The 49ers are running all over everyone. Through four games, San Francisco is averaging 200 yards on the ground per contest, the best in the NFL. They are coming off a 275-yard rushing performance vs. the Browns on Monday, where they averaged a whopping 6.9 yards per carry.
Kyle Shanahan, and his father Mike before him, have always been known for their ability to get the most out of the running game, regardless of who is carrying the ball. But how do they do it?
Senior Producer of NFL Films Greg Cosell joined Tolbert, Krueger & Brooks for his weekly hit on Wednesday, and broke down some of Shanahan’s secrets.
“They’re really multiple with how they get to base runs,” Cosell began. “From different formations, different backfield actions. They add in backfield actions whether it’s what we call ‘orbit motion’ where a receiver goes behind the quarterback, or ‘jet action’ where it’s in front of the quarterback. They’re very good with those kind of things, all designed to create a sense of hesitation, uncertainty in the defense.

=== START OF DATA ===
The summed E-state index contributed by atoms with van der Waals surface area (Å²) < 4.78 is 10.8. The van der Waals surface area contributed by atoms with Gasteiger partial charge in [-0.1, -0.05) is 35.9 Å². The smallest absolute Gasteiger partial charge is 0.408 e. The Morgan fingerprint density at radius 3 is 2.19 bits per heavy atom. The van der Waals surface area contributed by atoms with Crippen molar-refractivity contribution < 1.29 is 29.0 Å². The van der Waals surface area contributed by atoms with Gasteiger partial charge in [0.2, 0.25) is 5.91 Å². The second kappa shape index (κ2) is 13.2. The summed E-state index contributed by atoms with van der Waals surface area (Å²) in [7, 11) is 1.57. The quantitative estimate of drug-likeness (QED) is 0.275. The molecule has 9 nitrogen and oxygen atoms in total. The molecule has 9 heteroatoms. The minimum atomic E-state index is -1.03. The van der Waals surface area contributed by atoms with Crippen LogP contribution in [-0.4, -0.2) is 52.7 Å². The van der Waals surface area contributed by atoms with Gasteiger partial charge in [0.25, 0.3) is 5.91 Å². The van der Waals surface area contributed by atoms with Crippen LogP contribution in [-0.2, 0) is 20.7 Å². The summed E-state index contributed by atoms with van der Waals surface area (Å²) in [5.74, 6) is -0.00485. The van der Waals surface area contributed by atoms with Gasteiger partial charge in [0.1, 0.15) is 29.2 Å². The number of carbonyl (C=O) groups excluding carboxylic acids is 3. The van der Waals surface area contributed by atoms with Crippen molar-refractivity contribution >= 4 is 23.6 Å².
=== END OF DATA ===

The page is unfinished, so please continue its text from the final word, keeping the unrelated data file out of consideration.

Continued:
“It’s all part of misdirection, deception. Think of the first play of the game. The first play was really a good example of that. Using the backfield motion by (Kyle) Juszczyk to move the second level of the defense and set up the needed angle blocks. I wasn’t even sure what that run was because it had the look of three different runs to me, so I wasn’t even sure how they categorized it.”
The play Cosell is referring to was an 83-yard scamper by Matt Breida, who went untouched on his way to the end zone. Juszczyk’s motion seems to indicate the play is going to the right side, but Breida counters by blasting through the left side of the offensive line.
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“Little things like that. Movement by Juszczyk, a motion, an action, just to get to what are essentially base runs that everybody runs. But they do those little things and it really creates blocking angles. Because that’s what you’re trying to do, you’re trying to create blocking angles to make things easier.
“They’re good at base concepts, what I call “pin/pull,” where they get to the parameter, and they’ll do that multiple ways, sometimes they’ll just pull the tackle. Sometimes it’s a G/C scheme where they pull the guard and the center. So it’s all base concepts that are theoretically in every playbook, it’s just how you choose to get to them that impacts the defense.”
Listen to the full interview below. To hear Cosell on the 49ers running game, start from 8:10.